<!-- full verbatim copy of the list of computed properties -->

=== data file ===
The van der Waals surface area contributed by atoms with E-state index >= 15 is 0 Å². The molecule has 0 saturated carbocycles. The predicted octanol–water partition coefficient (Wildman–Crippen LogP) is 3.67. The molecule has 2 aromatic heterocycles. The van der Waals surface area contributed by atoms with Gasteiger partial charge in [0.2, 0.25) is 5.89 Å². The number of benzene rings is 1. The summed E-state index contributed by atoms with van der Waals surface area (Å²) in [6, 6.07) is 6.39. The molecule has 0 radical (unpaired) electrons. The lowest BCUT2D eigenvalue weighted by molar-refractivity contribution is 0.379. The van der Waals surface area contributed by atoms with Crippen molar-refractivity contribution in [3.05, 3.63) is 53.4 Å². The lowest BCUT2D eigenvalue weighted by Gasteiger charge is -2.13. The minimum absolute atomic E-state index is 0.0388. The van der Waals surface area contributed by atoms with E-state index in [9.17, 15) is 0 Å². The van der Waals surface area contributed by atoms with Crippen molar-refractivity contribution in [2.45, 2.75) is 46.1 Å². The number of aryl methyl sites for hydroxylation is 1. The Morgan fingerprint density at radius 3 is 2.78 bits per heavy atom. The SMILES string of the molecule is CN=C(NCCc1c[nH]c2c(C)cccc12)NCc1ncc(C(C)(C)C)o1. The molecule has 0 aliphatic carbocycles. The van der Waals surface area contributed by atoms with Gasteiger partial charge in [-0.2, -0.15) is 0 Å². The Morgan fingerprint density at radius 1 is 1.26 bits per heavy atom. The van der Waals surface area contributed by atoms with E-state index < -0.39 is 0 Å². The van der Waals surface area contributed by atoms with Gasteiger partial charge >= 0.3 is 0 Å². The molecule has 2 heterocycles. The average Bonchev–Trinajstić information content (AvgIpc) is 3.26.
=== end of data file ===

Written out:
The van der Waals surface area contributed by atoms with E-state index >= 15 is 0 Å². The molecule has 0 saturated carbocycles. The predicted octanol–water partition coefficient (Wildman–Crippen LogP) is 3.67. The molecule has 2 aromatic heterocycles. The van der Waals surface area contributed by atoms with Gasteiger partial charge in [0.2, 0.25) is 5.89 Å². The number of benzene rings is 1. The summed E-state index contributed by atoms with van der Waals surface area (Å²) in [6, 6.07) is 6.39. The molecule has 0 radical (unpaired) electrons. The lowest BCUT2D eigenvalue weighted by molar-refractivity contribution is 0.379. The van der Waals surface area contributed by atoms with Crippen molar-refractivity contribution in [3.05, 3.63) is 53.4 Å². The lowest BCUT2D eigenvalue weighted by Gasteiger charge is -2.13. The minimum absolute atomic E-state index is 0.0388. The van der Waals surface area contributed by atoms with E-state index in [9.17, 15) is 0 Å². The van der Waals surface area contributed by atoms with Crippen molar-refractivity contribution in [2.45, 2.75) is 46.1 Å². The number of aryl methyl sites for hydroxylation is 1. The Morgan fingerprint density at radius 3 is 2.78 bits per heavy atom. The SMILES string of the molecule is CN=C(NCCc1c[nH]c2c(C)cccc12)NCc1ncc(C(C)(C)C)o1. The molecule has 0 aliphatic carbocycles. The van der Waals surface area contributed by atoms with Gasteiger partial charge in [-0.2, -0.15) is 0 Å². The Morgan fingerprint density at radius 1 is 1.26 bits per heavy atom. The van der Waals surface area contributed by atoms with E-state index < -0.39 is 0 Å². The van der Waals surface area contributed by atoms with Gasteiger partial charge >= 0.3 is 0 Å². The molecule has 2 heterocycles. The average Bonchev–Trinajstić information content (AvgIpc) is 3.26.